5 from 1 vote
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Hot Cross Buns

****Original Recipe from NatashasKitchen.com.  Soft and fluffy buns - great for breakfast.

Servings: 12
Ingredients
  • 1/2 C currants
  • 1 C boiling water
  • 3/4 C warm milk (about 110°) divided
  • 1/2 C plus 1/2 tsp sugar
  • 4 tbsp butter melted and cooled
  • 1/2 tsp salt
  • 1 envelope Active or Rapid Rise Yeast
  • 2 large eggs well beaten
  • 3 1/2 to 4 C unsifted all-purpose flour
  • 1/4 tsp ground cinnamon
  • 1/8 tsp. ground nutmeg
  • 1 egg well beaten with 1 tsp water
  • 1/2 C powdered sugar mixed with 2 1/2 tsp milk or cream
Instructions
  1. In a small bowl, combine currants with 1 cup of hot water.  Let sit 10 minutes, then drain well, pat dry, and set aside.

  2. In a large measuring cup, combine 1/4 cup warm milk with 1/2 tsp sugar and gently stir in the packet of yeast.  Let sit at room temperature until bubbly and almost doubled in volume (10-15 minutes).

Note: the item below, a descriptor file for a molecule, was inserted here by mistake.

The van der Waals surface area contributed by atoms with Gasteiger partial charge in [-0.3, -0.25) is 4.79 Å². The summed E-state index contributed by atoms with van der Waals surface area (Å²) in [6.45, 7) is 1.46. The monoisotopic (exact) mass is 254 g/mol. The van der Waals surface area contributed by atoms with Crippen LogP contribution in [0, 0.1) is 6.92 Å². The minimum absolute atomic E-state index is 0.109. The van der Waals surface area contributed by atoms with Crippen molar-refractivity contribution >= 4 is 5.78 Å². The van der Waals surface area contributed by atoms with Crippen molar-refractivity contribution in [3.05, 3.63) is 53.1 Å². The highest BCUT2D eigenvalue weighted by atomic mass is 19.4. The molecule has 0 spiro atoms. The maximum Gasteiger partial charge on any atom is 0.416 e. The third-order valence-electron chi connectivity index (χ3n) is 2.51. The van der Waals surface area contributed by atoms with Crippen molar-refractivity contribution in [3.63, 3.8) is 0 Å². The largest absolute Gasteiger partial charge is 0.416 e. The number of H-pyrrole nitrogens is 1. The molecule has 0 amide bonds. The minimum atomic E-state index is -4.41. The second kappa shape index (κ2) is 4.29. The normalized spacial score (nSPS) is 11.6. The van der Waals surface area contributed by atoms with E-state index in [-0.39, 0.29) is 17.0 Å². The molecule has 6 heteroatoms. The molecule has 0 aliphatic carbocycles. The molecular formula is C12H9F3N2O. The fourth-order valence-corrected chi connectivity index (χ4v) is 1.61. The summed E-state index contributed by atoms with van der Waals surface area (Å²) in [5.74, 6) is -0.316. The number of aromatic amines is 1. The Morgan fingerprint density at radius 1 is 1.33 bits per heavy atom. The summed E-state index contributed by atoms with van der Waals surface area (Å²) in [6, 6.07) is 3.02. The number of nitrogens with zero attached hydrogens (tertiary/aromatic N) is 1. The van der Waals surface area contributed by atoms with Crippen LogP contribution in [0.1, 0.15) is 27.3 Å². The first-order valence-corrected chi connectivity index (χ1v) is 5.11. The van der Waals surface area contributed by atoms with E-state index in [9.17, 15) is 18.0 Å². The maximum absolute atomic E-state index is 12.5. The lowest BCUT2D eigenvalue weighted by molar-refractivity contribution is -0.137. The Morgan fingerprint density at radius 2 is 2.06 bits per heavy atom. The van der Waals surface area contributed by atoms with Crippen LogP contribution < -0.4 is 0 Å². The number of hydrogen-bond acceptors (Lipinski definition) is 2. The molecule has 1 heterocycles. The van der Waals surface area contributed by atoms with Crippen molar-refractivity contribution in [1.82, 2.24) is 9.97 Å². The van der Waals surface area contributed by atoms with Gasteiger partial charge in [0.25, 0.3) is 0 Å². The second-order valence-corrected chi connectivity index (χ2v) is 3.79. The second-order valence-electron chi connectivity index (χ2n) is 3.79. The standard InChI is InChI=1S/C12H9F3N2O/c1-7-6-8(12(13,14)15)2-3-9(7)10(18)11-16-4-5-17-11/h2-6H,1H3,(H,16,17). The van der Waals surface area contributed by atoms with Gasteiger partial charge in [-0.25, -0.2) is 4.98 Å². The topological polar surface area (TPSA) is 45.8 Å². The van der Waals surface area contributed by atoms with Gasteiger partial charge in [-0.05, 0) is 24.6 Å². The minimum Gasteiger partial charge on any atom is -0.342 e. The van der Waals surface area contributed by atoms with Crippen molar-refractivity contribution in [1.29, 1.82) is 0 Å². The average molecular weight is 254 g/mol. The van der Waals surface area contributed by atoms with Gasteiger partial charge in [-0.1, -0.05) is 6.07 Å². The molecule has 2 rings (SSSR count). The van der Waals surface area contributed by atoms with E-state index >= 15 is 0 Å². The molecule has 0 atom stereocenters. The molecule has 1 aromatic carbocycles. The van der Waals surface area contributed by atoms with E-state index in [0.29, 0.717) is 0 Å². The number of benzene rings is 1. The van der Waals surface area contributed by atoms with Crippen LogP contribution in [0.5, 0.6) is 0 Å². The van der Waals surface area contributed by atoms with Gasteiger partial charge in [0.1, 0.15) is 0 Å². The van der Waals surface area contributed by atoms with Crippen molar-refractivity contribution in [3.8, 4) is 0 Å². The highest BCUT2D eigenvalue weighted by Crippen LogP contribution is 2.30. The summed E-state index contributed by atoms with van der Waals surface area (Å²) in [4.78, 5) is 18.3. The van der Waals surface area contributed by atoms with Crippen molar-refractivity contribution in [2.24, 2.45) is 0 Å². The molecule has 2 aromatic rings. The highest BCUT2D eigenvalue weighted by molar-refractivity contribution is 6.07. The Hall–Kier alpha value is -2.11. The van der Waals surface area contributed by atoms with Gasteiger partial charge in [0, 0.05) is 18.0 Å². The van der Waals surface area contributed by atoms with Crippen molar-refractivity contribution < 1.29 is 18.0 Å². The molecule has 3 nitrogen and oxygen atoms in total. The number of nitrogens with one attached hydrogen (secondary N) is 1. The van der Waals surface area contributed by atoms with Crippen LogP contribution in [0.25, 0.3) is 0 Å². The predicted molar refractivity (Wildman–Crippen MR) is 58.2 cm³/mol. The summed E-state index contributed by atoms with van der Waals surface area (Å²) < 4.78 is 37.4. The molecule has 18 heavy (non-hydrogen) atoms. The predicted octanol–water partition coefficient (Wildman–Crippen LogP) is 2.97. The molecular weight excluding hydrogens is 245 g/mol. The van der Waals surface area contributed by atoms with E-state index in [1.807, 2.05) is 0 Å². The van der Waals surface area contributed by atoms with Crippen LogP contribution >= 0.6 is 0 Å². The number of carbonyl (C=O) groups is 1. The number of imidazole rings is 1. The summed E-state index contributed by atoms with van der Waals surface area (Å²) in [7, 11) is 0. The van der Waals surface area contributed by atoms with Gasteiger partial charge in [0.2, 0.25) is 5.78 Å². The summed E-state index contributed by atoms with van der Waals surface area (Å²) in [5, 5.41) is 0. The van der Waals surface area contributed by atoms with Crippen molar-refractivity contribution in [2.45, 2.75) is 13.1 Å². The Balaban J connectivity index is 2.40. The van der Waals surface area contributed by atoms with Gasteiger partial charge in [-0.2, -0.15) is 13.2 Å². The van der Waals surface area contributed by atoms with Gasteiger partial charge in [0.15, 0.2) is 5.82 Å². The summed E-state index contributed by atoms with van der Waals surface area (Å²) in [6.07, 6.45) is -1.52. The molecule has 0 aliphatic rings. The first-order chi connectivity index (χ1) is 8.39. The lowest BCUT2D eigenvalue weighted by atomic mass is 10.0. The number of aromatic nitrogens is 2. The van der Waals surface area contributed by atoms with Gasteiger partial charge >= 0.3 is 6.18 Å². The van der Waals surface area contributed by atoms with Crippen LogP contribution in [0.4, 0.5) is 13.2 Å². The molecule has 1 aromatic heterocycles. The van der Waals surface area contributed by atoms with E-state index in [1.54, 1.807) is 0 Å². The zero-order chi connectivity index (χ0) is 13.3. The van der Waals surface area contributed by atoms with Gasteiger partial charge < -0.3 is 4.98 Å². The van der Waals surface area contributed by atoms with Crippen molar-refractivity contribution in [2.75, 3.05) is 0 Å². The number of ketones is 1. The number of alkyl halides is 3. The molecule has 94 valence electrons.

3. In a large mixing bowl, combine 1/2 cup warm milk with 1/2 cup of sugar, the cooled, melted butter and 1/2 tsp salt.  Add the 2 beaten eggs and proofed yeast mixture and mix.  Stir in the ground cinnamon and nutmeg.

  4. Attach the dough hook to the mixer and add flour, 1/2 cup at a time until a soft dough forms (after 3 1/2 cups, start adding 1/4 cup more at a time until the dough is a soft ball).  Knead 8-12 minutes with the mixer until smooth and elastic.  Dough will stick a little to the bowl, but not to your hands.